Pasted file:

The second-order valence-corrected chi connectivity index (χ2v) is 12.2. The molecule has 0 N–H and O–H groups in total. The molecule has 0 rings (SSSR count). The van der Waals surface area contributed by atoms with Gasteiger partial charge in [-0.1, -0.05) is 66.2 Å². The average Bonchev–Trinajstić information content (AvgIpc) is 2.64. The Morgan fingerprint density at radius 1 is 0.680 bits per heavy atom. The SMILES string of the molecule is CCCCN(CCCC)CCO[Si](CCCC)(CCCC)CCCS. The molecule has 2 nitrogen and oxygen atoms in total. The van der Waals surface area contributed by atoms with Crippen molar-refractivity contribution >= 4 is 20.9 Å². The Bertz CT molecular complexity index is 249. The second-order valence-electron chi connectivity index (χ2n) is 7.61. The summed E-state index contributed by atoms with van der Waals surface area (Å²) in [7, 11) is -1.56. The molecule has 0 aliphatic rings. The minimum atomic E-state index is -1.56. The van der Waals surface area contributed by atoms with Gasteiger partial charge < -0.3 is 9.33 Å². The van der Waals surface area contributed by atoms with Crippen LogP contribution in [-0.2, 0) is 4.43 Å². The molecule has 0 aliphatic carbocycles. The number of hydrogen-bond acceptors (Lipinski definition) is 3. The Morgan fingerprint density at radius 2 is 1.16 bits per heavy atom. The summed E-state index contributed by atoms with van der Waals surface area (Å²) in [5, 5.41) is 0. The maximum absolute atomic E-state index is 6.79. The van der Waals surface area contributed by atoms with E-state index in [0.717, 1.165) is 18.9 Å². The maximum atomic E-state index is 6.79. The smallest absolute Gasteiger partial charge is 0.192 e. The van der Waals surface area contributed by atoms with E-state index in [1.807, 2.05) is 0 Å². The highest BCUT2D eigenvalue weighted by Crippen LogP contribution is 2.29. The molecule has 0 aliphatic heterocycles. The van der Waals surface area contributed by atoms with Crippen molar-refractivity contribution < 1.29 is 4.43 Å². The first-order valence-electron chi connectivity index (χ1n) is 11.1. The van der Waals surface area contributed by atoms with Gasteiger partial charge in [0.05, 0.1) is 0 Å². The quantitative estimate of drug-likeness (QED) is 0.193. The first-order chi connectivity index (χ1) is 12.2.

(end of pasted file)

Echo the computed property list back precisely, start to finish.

The second-order valence-corrected chi connectivity index (χ2v) is 12.2. The molecule has 0 N–H and O–H groups in total. The molecule has 0 rings (SSSR count). The van der Waals surface area contributed by atoms with Gasteiger partial charge in [-0.1, -0.05) is 66.2 Å². The average Bonchev–Trinajstić information content (AvgIpc) is 2.64. The Morgan fingerprint density at radius 1 is 0.680 bits per heavy atom. The SMILES string of the molecule is CCCCN(CCCC)CCO[Si](CCCC)(CCCC)CCCS. The molecule has 2 nitrogen and oxygen atoms in total. The van der Waals surface area contributed by atoms with Crippen molar-refractivity contribution >= 4 is 20.9 Å². The Bertz CT molecular complexity index is 249. The second-order valence-electron chi connectivity index (χ2n) is 7.61. The summed E-state index contributed by atoms with van der Waals surface area (Å²) in [7, 11) is -1.56. The molecule has 0 aliphatic rings. The minimum atomic E-state index is -1.56. The van der Waals surface area contributed by atoms with Gasteiger partial charge < -0.3 is 9.33 Å². The van der Waals surface area contributed by atoms with Crippen LogP contribution in [-0.2, 0) is 4.43 Å². The molecule has 0 aliphatic carbocycles. The number of hydrogen-bond acceptors (Lipinski definition) is 3. The Morgan fingerprint density at radius 2 is 1.16 bits per heavy atom. The summed E-state index contributed by atoms with van der Waals surface area (Å²) in [5, 5.41) is 0. The maximum absolute atomic E-state index is 6.79. The van der Waals surface area contributed by atoms with E-state index in [0.717, 1.165) is 18.9 Å². The maximum atomic E-state index is 6.79. The smallest absolute Gasteiger partial charge is 0.192 e. The van der Waals surface area contributed by atoms with E-state index in [1.807, 2.05) is 0 Å². The highest BCUT2D eigenvalue weighted by Crippen LogP contribution is 2.29. The molecule has 0 aliphatic heterocycles. The van der Waals surface area contributed by atoms with Crippen molar-refractivity contribution < 1.29 is 4.43 Å². The first-order valence-electron chi connectivity index (χ1n) is 11.1. The van der Waals surface area contributed by atoms with Gasteiger partial charge in [0.05, 0.1) is 0 Å². The quantitative estimate of drug-likeness (QED) is 0.193. The first-order chi connectivity index (χ1) is 12.2.